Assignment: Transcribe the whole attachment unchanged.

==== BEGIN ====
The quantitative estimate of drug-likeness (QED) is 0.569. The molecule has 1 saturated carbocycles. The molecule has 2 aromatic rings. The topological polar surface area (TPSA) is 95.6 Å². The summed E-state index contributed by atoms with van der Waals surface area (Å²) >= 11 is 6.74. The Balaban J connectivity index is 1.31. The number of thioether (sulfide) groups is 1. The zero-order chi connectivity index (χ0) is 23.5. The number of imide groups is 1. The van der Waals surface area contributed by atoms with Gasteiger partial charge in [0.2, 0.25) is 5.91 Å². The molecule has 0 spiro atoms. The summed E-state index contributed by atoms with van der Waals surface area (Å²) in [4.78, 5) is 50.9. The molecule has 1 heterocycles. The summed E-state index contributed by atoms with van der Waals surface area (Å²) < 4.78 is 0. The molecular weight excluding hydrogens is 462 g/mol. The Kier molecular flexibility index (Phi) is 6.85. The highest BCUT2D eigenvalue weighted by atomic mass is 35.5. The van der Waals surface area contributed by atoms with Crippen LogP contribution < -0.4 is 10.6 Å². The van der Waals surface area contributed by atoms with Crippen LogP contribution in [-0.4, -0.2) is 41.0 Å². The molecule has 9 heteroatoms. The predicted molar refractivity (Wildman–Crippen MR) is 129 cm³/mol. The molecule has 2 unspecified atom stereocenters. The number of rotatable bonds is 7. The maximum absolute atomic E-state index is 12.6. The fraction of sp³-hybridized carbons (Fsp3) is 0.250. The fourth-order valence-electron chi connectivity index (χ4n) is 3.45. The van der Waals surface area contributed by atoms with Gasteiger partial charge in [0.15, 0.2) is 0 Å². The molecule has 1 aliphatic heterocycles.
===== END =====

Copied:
The quantitative estimate of drug-likeness (QED) is 0.569. The molecule has 1 saturated carbocycles. The molecule has 2 aromatic rings. The topological polar surface area (TPSA) is 95.6 Å². The summed E-state index contributed by atoms with van der Waals surface area (Å²) >= 11 is 6.74. The Balaban J connectivity index is 1.31. The number of thioether (sulfide) groups is 1. The zero-order chi connectivity index (χ0) is 23.5. The number of imide groups is 1. The van der Waals surface area contributed by atoms with Gasteiger partial charge in [0.2, 0.25) is 5.91 Å². The molecule has 0 spiro atoms. The summed E-state index contributed by atoms with van der Waals surface area (Å²) in [4.78, 5) is 50.9. The molecule has 1 heterocycles. The summed E-state index contributed by atoms with van der Waals surface area (Å²) < 4.78 is 0. The molecular weight excluding hydrogens is 462 g/mol. The Kier molecular flexibility index (Phi) is 6.85. The highest BCUT2D eigenvalue weighted by atomic mass is 35.5. The van der Waals surface area contributed by atoms with Crippen LogP contribution < -0.4 is 10.6 Å². The van der Waals surface area contributed by atoms with Crippen LogP contribution in [-0.4, -0.2) is 41.0 Å². The molecule has 9 heteroatoms. The predicted molar refractivity (Wildman–Crippen MR) is 129 cm³/mol. The molecule has 2 unspecified atom stereocenters. The number of rotatable bonds is 7. The maximum absolute atomic E-state index is 12.6. The fraction of sp³-hybridized carbons (Fsp3) is 0.250. The fourth-order valence-electron chi connectivity index (χ4n) is 3.45. The van der Waals surface area contributed by atoms with Gasteiger partial charge in [0.15, 0.2) is 0 Å². The molecule has 1 aliphatic heterocycles.